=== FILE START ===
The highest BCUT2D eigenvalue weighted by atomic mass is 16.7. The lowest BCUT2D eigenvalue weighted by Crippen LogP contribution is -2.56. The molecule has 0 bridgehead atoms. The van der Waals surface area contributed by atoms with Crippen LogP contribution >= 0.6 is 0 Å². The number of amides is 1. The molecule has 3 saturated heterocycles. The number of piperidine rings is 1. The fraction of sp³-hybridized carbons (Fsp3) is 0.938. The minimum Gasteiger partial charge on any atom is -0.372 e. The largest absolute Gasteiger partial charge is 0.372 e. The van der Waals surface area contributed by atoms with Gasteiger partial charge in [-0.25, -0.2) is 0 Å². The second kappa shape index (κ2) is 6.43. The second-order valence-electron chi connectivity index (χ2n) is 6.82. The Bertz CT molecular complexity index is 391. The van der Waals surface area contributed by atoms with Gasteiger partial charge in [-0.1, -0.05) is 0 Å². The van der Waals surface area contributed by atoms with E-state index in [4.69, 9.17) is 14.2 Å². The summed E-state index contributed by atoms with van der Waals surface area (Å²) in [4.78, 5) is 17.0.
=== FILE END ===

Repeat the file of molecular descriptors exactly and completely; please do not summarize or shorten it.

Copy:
The highest BCUT2D eigenvalue weighted by atomic mass is 16.7. The lowest BCUT2D eigenvalue weighted by Crippen LogP contribution is -2.56. The molecule has 0 bridgehead atoms. The van der Waals surface area contributed by atoms with Crippen LogP contribution >= 0.6 is 0 Å². The number of amides is 1. The molecule has 3 saturated heterocycles. The number of piperidine rings is 1. The fraction of sp³-hybridized carbons (Fsp3) is 0.938. The minimum Gasteiger partial charge on any atom is -0.372 e. The largest absolute Gasteiger partial charge is 0.372 e. The van der Waals surface area contributed by atoms with Gasteiger partial charge in [-0.25, -0.2) is 0 Å². The second kappa shape index (κ2) is 6.43. The second-order valence-electron chi connectivity index (χ2n) is 6.82. The Bertz CT molecular complexity index is 391. The van der Waals surface area contributed by atoms with Gasteiger partial charge in [-0.1, -0.05) is 0 Å². The van der Waals surface area contributed by atoms with E-state index in [4.69, 9.17) is 14.2 Å². The summed E-state index contributed by atoms with van der Waals surface area (Å²) in [4.78, 5) is 17.0.